When a contract for the supply goods or services is terminated on account of the buyer’s wrongful repudiation, the supplier is usually entitled to recover damages based on the difference between the contract price/rate and the market price/rate. However, what is the position if the evidence establishes that, had the contract remained on foot, the supplier would have been unable to provide the goods or services or that an event had occurred since acceptance of the repudiation that allowed the buyer to cancel the contract pursuant to an express termination clause and that he would have so cancelled? Does B have a valid defence in either of these scenarios? The view of some leading scholars is that the answer is no for the first scenario but yes for the second, but the distinction was rejected by Teare J in The Glory Wealth. This article discusses the competing views and suggests reasons why the latter view should be preferred.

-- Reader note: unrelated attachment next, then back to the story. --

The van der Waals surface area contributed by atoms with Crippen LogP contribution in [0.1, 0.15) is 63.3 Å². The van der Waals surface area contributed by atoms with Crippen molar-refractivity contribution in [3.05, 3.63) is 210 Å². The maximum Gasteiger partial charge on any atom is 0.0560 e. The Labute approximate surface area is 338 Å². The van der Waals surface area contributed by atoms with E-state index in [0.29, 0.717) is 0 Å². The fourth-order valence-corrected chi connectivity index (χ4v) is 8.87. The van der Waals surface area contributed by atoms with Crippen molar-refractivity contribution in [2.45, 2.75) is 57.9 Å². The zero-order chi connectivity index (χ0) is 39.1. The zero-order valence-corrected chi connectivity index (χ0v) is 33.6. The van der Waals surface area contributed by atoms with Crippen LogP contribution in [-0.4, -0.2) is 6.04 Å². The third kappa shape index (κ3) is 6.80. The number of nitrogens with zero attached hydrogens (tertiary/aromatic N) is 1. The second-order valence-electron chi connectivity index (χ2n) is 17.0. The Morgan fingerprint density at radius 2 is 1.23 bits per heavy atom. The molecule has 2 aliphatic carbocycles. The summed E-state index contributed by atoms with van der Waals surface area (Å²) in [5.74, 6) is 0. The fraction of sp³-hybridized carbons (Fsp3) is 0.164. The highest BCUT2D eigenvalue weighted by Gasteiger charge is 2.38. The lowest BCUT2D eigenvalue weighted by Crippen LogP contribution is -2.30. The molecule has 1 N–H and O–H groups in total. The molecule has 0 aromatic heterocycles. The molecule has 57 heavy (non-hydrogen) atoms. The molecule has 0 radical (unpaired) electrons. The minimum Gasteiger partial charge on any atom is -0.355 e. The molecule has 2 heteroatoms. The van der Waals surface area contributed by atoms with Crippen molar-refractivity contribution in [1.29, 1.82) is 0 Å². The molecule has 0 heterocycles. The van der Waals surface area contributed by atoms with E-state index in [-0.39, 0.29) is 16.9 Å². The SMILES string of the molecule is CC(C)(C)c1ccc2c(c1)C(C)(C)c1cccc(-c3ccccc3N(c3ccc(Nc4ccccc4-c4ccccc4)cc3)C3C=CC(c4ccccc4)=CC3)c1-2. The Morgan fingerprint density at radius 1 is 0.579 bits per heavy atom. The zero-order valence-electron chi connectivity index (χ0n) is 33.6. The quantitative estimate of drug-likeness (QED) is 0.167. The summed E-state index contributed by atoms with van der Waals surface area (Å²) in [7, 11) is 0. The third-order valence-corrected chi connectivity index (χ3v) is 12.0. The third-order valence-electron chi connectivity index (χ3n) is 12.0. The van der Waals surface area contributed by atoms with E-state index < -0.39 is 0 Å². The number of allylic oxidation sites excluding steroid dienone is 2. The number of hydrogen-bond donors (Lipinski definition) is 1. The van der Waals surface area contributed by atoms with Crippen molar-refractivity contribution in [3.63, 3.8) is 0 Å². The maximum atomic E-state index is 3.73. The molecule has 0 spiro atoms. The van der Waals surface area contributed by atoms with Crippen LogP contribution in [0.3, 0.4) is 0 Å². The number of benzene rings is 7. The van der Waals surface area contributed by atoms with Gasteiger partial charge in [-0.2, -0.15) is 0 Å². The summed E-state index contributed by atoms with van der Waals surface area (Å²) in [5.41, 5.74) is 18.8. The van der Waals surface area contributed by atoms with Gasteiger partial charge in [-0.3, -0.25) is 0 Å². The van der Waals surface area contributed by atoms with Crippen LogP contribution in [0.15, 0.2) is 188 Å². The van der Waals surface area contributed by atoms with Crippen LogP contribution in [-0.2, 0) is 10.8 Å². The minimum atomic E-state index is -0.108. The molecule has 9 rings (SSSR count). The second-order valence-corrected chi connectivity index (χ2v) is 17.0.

McLauchlan, David, Repudiatory Breach, Prospective Inability, and the Golden Victory (June 1, 2015). Journal of Business Law, Issue 7, 2015.